Sunday, February 9, 2014

What else advances "one funeral at a time"?

The title refers to a quote by the great physicist Max Planck, "Science advances one funeral at a time."

I've been very interested in this quote for a long time, especially with regard to economics. But recently I've come upon and thought about some other important relevant areas.

I'm currently reading "The Second Machine Age", by MIT business economist Erik Brynjolfsson and MIT computer scientist Andrew McAfee. This is their second book on the crucial subject of revolutionary computer/robot/machine capability, which is only just beginning. I'm especially interested in this subject due to my primary career in personal finance. It puts already hard to get job and income security at even potentially much greater risk in the future. So as a good personal finance expert and teacher, it's very important that I learn as much as possible about this issue, and how people can defend against it. Especially young people where there's still plenty of time and energy to gain the needed education and skills, and as well parents, so they know the important education and skills to promote in their children.

That said, something recently really startled me on page 102. The authors talk about how electrification so profoundly increased productivity. It was the second great GPT (General Purpose Technology) after the steam engine. Yet, initially it did little for productivity, not until factory managers started to design factories for electrical rather than steam power. Electricity had the advantage that machines could be spread out and arranged in a horizontal, assembly line, pattern, as opposed to steam, where machines had to be placed close to the large central engine, both horizontally and vertically (on floors above and below the engine). The difference was profound, and revolutionized industrial productivity.

The quote that struck me was this:
Only after thirty years -- long enough for the original managers to retire and be replaced by a new generation -- did factory layouts change.
And then there's this from Paul Krugman today
It goes beyond what I said about second-order journalism; Rosen argues that there’s a value system at work, where being in the know about political maneuvering is considered all-important, whereas understanding the actual policy issue is for the drones.
This shows the incredible value of the Ezra's and Chait's and Krugman's. But will we have to wait for the old generation of editors and publishers to die off before a new journalism based on substance, expertise, and non-misleading (as opposed to "Balance") can really take over?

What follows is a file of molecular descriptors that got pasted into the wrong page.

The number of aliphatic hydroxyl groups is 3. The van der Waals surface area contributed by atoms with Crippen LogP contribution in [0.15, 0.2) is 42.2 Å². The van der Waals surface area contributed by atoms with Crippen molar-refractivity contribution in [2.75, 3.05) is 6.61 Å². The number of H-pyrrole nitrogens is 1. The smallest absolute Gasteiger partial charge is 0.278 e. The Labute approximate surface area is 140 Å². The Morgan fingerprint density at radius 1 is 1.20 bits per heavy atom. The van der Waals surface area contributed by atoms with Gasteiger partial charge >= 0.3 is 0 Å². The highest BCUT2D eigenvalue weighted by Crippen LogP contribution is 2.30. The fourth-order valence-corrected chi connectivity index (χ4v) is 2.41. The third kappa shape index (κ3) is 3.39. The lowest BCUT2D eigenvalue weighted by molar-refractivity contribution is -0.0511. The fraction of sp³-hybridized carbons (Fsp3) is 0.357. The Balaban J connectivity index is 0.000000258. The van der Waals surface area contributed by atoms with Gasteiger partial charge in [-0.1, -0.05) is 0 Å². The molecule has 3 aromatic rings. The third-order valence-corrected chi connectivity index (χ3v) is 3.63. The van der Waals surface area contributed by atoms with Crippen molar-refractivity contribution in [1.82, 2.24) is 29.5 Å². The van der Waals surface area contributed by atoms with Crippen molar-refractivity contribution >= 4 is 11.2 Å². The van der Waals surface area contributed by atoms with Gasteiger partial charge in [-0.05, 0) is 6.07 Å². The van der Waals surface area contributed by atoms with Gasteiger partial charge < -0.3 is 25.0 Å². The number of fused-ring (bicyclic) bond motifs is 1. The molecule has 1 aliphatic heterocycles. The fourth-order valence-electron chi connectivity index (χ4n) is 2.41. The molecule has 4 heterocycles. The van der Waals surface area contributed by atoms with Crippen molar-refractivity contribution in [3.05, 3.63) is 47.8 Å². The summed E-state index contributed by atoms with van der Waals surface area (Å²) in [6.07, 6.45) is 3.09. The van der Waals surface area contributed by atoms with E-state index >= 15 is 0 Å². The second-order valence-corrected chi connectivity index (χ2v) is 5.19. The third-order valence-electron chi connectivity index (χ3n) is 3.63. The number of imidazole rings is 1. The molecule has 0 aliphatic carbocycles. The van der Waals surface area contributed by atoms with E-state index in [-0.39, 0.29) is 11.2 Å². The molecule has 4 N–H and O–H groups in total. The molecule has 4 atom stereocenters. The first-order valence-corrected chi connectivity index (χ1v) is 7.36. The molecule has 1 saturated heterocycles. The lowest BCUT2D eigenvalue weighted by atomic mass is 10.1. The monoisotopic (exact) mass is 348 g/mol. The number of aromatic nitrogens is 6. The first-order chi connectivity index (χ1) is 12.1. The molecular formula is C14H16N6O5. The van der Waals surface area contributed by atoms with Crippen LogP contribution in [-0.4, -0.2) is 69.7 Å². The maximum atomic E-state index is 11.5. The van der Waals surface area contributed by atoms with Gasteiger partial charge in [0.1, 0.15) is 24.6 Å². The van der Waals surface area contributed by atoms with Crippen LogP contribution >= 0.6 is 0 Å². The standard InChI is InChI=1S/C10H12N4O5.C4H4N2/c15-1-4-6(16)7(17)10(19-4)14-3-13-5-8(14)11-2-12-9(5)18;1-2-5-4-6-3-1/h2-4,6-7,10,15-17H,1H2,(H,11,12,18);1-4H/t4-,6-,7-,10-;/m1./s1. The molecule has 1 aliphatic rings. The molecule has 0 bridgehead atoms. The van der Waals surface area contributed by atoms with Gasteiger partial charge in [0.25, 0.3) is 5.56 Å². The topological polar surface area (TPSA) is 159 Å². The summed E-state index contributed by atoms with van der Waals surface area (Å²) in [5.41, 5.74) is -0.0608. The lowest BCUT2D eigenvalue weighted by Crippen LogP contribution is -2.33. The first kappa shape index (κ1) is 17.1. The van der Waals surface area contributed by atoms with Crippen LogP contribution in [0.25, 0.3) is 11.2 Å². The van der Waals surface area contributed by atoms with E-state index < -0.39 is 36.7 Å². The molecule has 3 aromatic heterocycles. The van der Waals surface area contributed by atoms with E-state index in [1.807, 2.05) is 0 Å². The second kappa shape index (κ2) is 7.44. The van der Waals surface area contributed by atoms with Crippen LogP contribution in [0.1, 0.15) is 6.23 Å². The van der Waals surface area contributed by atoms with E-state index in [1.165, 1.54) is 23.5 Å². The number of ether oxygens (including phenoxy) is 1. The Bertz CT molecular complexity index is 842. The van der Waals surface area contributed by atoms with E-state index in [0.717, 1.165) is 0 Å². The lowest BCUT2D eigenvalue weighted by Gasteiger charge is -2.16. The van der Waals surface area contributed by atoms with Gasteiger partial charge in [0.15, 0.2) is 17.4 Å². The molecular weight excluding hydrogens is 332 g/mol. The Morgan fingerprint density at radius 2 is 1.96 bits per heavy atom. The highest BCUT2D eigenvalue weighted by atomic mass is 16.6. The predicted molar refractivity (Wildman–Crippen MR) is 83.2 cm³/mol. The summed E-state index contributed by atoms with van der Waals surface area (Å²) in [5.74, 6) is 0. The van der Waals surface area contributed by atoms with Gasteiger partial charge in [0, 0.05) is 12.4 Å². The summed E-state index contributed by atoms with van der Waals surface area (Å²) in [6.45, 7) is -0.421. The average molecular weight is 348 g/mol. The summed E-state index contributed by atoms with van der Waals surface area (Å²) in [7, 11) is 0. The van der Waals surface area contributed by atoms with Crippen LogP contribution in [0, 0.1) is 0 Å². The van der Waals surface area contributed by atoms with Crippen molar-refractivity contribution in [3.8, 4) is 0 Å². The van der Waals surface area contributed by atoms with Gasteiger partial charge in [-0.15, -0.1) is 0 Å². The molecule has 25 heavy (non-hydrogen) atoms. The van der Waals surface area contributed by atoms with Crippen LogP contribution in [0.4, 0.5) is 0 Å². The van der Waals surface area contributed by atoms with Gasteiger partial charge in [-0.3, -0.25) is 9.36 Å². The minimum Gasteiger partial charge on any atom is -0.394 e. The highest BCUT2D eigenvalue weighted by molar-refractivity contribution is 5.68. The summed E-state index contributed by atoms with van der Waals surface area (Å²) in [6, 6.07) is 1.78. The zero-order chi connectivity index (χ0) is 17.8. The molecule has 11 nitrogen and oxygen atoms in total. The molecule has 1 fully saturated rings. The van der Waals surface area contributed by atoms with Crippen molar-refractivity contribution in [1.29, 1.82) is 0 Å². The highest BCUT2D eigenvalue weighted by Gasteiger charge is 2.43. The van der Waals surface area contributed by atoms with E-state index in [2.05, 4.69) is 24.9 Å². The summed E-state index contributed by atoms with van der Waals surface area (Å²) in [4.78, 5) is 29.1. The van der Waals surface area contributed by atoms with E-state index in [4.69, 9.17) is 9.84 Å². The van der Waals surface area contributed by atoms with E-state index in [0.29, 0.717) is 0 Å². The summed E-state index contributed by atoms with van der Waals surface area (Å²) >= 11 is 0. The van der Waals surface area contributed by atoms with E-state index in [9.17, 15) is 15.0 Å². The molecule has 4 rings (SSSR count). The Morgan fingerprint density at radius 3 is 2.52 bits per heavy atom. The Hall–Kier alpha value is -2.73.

So this problem Max Planck alludes to appears to apply widely. There seems to be a significant danger of an entrenched and powerful older generation enforcing their status quo and refusing to allow or admit a new and better paradigm, despite strong evidence for it. The reasons? There are probably many. The older generation may not have the time or energy anymore to learn a new paradigm, so they certainly can be hurt by the old paradigm that they are top experts in, losing value. This can hurt badly both prestige and paycheck. And, people can become intellectually inflexible with age. It's something we have to watch out for and fight.

Moreover, older people are more risk averse and less idealistic than the young, making them less amenable to switching to a new paradigm. The positive externalites from trying a new paradigm can be enormous to the world -- and over generations -- as opposed to the benefits to just a lone individual over just one lifetime, which is not so long anymore for the grayhaired. These externalities clearly may not be anywhere close to fully considered. And the risks to the world and future generations are massively diversified and pooled compared to the risks to a lone individual of moving to a new paradigm

But whatever the reasons, we don't want to have to wait for the funerals, or retirements. That's a horrible gratuitous cost to the generation waiting, and to future generations that will always be behind where they could have been had we not waited so long to move forward. I'm hopeful that the internet and the digital revolution will greatly speed positive evidence-based change, and they seem to be. But we all should be vigilant about this problem and willing to fight it, including in ourselves as we get older.